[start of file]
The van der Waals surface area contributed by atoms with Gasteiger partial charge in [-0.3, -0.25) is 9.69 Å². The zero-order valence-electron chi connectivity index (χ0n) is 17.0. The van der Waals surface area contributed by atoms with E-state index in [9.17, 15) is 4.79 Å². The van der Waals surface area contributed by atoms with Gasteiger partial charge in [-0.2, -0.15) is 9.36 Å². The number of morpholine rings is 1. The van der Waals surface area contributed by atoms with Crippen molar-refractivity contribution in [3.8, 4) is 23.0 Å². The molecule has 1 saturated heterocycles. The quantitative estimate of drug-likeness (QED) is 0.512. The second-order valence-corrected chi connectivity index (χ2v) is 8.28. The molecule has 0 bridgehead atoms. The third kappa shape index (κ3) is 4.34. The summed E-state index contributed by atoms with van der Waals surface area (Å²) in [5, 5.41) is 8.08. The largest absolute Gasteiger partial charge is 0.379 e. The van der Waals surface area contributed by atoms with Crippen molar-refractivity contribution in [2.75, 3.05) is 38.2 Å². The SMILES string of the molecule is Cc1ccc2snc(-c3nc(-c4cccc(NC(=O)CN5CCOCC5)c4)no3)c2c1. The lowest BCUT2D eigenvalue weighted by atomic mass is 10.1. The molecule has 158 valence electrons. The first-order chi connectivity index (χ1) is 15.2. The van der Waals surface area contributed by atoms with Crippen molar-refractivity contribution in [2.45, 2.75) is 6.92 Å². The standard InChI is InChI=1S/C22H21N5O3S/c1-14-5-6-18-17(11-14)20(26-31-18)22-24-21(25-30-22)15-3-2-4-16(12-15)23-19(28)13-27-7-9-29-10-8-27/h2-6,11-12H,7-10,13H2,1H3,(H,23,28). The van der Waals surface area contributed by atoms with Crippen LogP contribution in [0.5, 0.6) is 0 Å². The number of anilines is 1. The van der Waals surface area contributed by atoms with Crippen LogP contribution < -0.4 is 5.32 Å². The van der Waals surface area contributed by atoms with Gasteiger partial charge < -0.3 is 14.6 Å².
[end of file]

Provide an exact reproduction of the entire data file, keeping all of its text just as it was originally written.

The van der Waals surface area contributed by atoms with Gasteiger partial charge in [-0.3, -0.25) is 9.69 Å². The zero-order valence-electron chi connectivity index (χ0n) is 17.0. The van der Waals surface area contributed by atoms with E-state index in [9.17, 15) is 4.79 Å². The van der Waals surface area contributed by atoms with Gasteiger partial charge in [-0.2, -0.15) is 9.36 Å². The number of morpholine rings is 1. The van der Waals surface area contributed by atoms with Crippen molar-refractivity contribution in [3.8, 4) is 23.0 Å². The molecule has 1 saturated heterocycles. The quantitative estimate of drug-likeness (QED) is 0.512. The second-order valence-corrected chi connectivity index (χ2v) is 8.28. The molecule has 0 bridgehead atoms. The third kappa shape index (κ3) is 4.34. The summed E-state index contributed by atoms with van der Waals surface area (Å²) in [5, 5.41) is 8.08. The largest absolute Gasteiger partial charge is 0.379 e. The van der Waals surface area contributed by atoms with Crippen molar-refractivity contribution in [2.75, 3.05) is 38.2 Å². The SMILES string of the molecule is Cc1ccc2snc(-c3nc(-c4cccc(NC(=O)CN5CCOCC5)c4)no3)c2c1. The lowest BCUT2D eigenvalue weighted by atomic mass is 10.1. The molecule has 158 valence electrons. The first-order chi connectivity index (χ1) is 15.2. The van der Waals surface area contributed by atoms with Crippen molar-refractivity contribution in [2.45, 2.75) is 6.92 Å². The standard InChI is InChI=1S/C22H21N5O3S/c1-14-5-6-18-17(11-14)20(26-31-18)22-24-21(25-30-22)15-3-2-4-16(12-15)23-19(28)13-27-7-9-29-10-8-27/h2-6,11-12H,7-10,13H2,1H3,(H,23,28). The van der Waals surface area contributed by atoms with Crippen LogP contribution in [0.5, 0.6) is 0 Å². The number of anilines is 1. The van der Waals surface area contributed by atoms with Crippen LogP contribution < -0.4 is 5.32 Å². The van der Waals surface area contributed by atoms with Gasteiger partial charge < -0.3 is 14.6 Å².